While we await the result of today's referendum, a mountain of significant lessons arises from the campaign. Accompanying the mountain is a new myth about the future of the Coalition. Like most myths that take hold while events are unfolding, it is wrong.
Let us deal with the myth about the future of the Coalition first. Good relations between Tory and Liberal Democrat ministers have been soured permanently as a result of the torrent of abuse that has poured forth. I hear or read several times a day that the Coalition is more precarious. I have no doubt that most of the anger of recent days is real, but the end of the previous relaxed amicability between ministers of two different parties will not jeopardise the Coalition. Indeed mutual wariness might lead to better thought-through policies.
This does not mean the Coalition is safe. I doubt that it will last a full parliament, but it will not be the decline in personal relations that will have anything to do with the fragility.A good guide is John Major's administration from 1992 to 1997. Personally the Cabinet got on well with each other. A lot of them seemed to have been friends since their days at Cambridge University, and they still met up for the odd dinner. But they were fatally split over policy, most specifically Europe, and the differences became unsustainable.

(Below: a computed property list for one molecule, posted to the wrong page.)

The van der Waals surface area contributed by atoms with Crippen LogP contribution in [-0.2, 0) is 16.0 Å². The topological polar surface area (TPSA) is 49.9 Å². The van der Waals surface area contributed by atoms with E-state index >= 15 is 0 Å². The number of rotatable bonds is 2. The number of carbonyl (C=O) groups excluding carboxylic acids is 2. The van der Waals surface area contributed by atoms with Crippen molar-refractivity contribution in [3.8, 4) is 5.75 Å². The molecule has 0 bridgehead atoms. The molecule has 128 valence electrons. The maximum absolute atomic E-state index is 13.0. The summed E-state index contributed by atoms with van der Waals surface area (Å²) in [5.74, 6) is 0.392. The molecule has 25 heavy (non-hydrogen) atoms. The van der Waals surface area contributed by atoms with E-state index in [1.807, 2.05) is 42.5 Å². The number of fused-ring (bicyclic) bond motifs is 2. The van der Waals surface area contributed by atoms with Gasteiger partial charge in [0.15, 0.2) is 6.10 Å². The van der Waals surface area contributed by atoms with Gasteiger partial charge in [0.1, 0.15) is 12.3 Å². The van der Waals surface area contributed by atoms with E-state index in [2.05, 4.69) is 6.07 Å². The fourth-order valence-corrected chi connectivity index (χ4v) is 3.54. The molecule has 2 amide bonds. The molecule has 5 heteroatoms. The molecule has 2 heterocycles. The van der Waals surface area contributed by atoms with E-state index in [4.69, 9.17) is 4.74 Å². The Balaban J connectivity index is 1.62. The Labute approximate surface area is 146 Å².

The volcanic personal relationship between Tony Blair and Gordon Brown, the only dynamic that mattered in the New Labour era, endured for more than a decade. The danger points always came when there were genuine and deep disagreements over policy, which happened more often than fashionable orthodoxy allows.